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The room that just moments before was filled with the sounds of soldiers’ boots pounding, desperate revolutionaries shouting, and the firing of guns had become completely devoid of any trace of human life in a matter of minutes. The room now appeared more as ancient ruins, indicative of a world lost to time. It appeared as though perhaps people resided in the room at one point, but that point was far in the past, lost to centuries of dilapidation and decay. The wood was splintered, and the interior was completely gutted leaving behind an empty husk of history. Only the four bodies lying on the floor revealed that recently there was life on the top floor of the musain. Only the wet blood on the ground revealed that the room was anything other than a whimsical relic of the past.

A bright light flooded through the singular large window at the end of the room and tinted the entire space with a distinct yellowish glow. The last of the clouds from the previous night’s rain had finally parted upon the end of the battle, leaving behind a bright summer’s day—the peace that follows war, or in this case, rebellion.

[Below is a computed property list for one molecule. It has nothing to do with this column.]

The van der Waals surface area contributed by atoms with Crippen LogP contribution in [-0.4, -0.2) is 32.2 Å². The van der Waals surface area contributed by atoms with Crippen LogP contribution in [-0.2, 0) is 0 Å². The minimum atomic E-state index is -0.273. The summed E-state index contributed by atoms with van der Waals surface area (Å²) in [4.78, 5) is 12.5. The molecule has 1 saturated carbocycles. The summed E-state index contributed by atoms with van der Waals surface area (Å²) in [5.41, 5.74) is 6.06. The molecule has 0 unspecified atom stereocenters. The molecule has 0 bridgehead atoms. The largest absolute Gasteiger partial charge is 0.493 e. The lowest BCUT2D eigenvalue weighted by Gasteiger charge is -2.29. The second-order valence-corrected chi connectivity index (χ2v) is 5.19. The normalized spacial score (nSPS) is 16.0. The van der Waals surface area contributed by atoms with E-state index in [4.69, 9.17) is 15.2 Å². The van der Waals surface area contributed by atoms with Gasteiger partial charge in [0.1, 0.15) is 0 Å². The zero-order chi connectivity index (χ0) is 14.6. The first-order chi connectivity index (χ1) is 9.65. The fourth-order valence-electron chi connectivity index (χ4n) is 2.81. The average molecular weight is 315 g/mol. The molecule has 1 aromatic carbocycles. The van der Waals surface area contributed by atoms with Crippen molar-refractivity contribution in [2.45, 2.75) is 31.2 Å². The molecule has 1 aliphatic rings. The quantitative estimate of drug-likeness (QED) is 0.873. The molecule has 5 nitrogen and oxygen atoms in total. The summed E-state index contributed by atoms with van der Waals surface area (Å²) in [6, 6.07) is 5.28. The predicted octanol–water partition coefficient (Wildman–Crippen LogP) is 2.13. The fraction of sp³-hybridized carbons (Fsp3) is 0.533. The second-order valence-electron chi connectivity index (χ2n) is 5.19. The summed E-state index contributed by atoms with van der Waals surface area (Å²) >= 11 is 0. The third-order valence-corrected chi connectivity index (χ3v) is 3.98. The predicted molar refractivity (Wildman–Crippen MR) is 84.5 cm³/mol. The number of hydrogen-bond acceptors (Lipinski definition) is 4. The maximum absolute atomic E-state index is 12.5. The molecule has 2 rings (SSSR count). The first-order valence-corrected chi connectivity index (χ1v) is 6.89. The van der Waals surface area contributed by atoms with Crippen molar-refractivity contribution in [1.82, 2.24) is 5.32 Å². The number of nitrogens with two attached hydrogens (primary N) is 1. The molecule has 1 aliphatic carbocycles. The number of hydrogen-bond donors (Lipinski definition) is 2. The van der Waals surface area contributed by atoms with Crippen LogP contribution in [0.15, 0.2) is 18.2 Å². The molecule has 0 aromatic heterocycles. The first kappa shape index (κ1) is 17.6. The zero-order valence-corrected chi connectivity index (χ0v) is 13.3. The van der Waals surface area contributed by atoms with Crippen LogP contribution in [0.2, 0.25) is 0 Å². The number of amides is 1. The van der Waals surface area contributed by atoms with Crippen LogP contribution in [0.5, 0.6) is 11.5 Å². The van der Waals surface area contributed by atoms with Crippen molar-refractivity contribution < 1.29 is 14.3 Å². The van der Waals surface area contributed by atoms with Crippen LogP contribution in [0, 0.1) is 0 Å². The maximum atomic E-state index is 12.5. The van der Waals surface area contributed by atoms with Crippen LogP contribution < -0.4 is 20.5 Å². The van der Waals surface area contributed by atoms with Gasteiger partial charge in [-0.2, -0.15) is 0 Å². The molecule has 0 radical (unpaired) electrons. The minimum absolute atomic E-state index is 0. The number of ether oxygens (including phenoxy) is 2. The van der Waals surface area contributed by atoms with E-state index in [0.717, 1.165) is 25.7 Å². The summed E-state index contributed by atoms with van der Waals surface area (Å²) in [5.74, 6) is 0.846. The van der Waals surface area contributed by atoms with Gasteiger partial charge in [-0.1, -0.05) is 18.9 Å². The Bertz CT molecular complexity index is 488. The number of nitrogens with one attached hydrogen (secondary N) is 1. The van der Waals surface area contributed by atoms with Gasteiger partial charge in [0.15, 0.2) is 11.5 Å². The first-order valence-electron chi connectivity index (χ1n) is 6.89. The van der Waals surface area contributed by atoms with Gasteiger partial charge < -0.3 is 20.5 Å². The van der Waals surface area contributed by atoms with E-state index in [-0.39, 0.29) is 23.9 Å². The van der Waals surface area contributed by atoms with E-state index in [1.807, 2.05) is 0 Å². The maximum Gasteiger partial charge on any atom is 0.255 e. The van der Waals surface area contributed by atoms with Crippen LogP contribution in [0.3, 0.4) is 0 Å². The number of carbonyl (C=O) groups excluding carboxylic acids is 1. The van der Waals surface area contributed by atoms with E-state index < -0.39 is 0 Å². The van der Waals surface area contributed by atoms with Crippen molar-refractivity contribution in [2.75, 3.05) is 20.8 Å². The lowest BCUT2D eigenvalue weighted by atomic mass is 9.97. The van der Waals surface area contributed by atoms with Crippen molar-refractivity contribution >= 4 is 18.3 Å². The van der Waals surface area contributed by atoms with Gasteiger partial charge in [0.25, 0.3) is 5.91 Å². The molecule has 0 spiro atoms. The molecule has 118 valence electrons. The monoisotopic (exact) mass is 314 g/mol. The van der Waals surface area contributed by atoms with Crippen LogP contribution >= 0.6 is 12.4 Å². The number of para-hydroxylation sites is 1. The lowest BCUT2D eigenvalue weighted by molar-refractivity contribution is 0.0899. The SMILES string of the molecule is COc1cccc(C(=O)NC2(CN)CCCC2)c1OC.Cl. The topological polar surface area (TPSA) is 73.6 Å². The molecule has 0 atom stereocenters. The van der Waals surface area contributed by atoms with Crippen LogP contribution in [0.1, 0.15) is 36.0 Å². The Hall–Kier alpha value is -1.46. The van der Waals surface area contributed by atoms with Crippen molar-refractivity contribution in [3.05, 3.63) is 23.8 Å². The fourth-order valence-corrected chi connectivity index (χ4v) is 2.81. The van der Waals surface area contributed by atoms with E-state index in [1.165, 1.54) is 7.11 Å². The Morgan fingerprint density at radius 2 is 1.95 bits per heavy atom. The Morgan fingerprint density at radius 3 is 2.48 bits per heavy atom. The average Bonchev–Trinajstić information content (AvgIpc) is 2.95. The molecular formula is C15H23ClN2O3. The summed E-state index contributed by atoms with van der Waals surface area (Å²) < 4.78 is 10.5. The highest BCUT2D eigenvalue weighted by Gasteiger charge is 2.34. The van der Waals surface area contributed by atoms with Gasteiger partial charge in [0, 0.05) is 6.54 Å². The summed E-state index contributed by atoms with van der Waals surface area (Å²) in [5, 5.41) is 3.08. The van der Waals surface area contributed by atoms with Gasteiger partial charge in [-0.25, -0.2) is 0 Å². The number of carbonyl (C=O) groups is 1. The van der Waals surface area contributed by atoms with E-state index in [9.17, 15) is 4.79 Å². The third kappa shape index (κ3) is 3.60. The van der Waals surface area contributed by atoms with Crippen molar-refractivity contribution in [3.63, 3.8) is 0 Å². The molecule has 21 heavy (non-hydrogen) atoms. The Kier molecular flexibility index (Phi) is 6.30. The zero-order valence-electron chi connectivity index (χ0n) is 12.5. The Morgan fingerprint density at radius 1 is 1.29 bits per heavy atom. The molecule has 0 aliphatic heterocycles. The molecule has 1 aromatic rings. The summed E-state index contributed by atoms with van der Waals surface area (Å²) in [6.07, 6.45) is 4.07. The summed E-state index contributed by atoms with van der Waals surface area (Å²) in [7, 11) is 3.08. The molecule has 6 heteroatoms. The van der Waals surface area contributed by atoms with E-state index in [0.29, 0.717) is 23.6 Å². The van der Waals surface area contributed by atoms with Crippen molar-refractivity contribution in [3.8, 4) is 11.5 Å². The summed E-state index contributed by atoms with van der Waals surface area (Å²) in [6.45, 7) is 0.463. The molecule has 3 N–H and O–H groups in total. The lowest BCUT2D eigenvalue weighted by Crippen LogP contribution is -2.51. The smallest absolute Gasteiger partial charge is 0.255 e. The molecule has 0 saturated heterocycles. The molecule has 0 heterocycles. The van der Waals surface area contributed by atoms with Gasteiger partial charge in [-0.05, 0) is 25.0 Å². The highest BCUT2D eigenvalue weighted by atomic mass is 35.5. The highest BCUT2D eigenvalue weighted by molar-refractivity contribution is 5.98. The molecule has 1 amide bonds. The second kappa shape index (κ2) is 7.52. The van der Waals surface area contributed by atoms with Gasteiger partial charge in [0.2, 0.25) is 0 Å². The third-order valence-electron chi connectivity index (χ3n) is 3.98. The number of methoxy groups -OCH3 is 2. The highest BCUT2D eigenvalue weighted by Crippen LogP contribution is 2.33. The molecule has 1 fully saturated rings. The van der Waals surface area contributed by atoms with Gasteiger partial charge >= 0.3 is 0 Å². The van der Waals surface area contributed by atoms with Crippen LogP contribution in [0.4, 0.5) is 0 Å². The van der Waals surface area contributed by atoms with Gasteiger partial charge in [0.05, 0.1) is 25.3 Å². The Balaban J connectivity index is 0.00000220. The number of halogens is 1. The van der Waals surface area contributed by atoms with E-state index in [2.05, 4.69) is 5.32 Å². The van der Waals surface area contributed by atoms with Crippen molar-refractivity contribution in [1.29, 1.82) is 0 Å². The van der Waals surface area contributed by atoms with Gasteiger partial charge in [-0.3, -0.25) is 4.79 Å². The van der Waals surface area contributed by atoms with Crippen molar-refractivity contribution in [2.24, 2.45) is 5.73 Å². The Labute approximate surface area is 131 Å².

Unbeknownst to the now dead revolutionaries lying on the floor and the long departed soldiers who killed them, there was all along a single life in the room: one lone man, passed out drunk in the corner, hidden behind the bar, and completely oblivious to the battle that had unfolded just moments before just footsteps away from him. It was not the sound of yelling and gunshots that woke this lone man from his drunken slumber, but the lack thereof.